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Education Reforms in NV Legislature
Education Reforms in NV Legislature

AIR DATE: May 3, 2011

One of most contentious issues in this year's legislature is how to reform education in Nevada. A couple of bills that were recently passed in the Assembly would change how teachers are evaluated and will implement a pay for performance plan for teachers. Those bills passed with bi-partisan support, but Gov. Brian Sandoval wants bigger changes to the system including changes to seniority rules and ending social promotion.
One of the governor's biggest bills, which would institute a voucher program in the state, has died in committee but there are other bills he will push for. The governor's plan has been compared to reforms implemented in Florida and Washington D.C.
Well known education activist and former chancellor of D.C. schools Michelle Rhee is also advising the Sandoval administration on education. We'll take a look at the bills the governor is proposing and whether those types of reform have worked in other states.
Joyce Haldeman, CCSD
David Figlio, Orrington Lunt Professor of Education and Social Policy and Economics, Northwestern University
Gary Peck, executive director, Nevada State Education Association
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    Educational reform in the state of Nevada is nothing more than a series of schemes to cut wages, either by directly lowering salaries through cuts, removal of salary steps, merit pay schemes or making it easier for administration to remove higher paid employees through at will contracts and replace them with lower paid, under experienced workers. It is truly amazing that a know nothing like Michelle Rhea can be advising the administration like the state of Nevada. What were her credentials. She spent very little time in a classroom, she was juiced into her job in Washington D.C. with credentials that didn't support her promotion; and her merit pay scheme she had introduced in D.C. has been the subject of a cheating allegation, much like Chicago did when they introduced a similar system. The reform movement has failed at all levels. Charter schools don't work, merit pay doesn't work, and the empowerment schools movement, like the charter schools, is just a way to cut wages, hasn't worked either.(See Chaparral High and Cheyenne High). What did work was the reform movement grounded in nothing but pure mathematical theory, SMSG. Check it out.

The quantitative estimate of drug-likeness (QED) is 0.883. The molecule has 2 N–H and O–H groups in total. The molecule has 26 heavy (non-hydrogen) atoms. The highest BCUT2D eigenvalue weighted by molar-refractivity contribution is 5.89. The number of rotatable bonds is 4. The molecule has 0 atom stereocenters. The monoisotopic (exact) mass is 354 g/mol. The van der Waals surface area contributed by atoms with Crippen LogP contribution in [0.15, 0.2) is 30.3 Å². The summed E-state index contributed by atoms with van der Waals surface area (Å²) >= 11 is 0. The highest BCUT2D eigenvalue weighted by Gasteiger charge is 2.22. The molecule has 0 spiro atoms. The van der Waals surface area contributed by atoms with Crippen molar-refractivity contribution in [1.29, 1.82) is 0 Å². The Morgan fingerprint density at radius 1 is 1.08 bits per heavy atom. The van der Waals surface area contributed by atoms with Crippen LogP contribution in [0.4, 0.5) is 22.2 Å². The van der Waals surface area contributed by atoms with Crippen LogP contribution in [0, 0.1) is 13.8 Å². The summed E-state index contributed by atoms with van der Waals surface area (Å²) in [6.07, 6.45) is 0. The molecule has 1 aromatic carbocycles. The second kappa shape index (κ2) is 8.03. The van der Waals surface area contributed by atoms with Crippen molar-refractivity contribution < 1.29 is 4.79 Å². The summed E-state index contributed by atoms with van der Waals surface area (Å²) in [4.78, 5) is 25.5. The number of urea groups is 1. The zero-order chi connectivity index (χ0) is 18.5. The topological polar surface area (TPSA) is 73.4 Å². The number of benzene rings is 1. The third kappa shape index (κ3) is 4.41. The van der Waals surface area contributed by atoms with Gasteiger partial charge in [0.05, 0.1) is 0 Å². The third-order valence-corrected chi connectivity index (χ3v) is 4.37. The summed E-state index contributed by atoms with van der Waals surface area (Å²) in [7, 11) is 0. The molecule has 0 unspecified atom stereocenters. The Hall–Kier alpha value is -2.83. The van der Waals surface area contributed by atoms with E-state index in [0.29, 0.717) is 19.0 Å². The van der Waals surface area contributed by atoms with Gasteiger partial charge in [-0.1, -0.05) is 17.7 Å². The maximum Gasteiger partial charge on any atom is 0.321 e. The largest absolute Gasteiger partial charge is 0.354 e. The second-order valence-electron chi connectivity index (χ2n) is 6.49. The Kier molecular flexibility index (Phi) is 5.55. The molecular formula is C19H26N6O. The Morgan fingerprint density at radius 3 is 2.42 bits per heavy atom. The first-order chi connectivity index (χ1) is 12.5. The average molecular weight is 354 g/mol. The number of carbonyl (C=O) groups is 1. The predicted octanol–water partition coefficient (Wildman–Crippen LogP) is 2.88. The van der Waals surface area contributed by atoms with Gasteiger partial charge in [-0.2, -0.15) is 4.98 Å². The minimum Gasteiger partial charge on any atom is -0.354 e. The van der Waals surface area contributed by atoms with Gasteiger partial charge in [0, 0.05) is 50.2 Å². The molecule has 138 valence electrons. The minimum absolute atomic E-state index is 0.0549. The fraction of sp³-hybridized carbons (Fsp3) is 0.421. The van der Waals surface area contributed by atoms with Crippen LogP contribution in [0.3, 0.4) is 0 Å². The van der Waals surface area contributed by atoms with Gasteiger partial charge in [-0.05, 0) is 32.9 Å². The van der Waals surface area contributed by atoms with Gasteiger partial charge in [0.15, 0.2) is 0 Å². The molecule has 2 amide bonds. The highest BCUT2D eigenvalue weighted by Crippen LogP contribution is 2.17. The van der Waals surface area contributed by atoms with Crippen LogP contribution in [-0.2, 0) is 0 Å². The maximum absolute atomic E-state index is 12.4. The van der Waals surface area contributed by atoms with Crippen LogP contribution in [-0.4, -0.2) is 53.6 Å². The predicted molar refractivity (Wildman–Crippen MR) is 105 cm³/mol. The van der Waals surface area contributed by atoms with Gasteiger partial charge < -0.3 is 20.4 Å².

Paul RuthApr 29, 2011 22:20:52 PM
    Teacher evaluation and accountability is necessary. However, when the number one driver of a student's academic success is actually parental involvement, not the teacher, the school, or the school district, how can you make a teacher responsible for and evaluate her on that? How can you encourage or legislate parental involvement, when we refuse to even legislate adequate funding for education in Nevada! Some principals and assistant principals have been promoted with only 3 years of teaching experience, many having taught one grade level. How are they possibly qualified to evaluate someone with many years of experience in different grade levels, has seen multiple programs come and go, and has a much deeper understanding of the many issues and "best practices" that have been practiced over the years. This teacher has the ability to pull from a full depth of knowledge and wealth of experience to inform her teaching. Her results may be wonderful, yet don't look like what the less experienced administrator expects and understands. He decides to save budget money by getting rid of her so he can hire a less-experienced,less-expensive teacher to mold his way. Experience counts!
    Patently ObviousApr 29, 2011 21:30:12 PM
    If a principle does not like a teacher weather professionally or personall they can choose the placement for that teacher. Maybe a difficult grade level, one a teacher may have never taught before. Or place all behavioral problem students into there class. Then what is a teacher to do? Principles have too much authority over classes and teacher placement.
    chrisApr 29, 2011 08:08:14 AM
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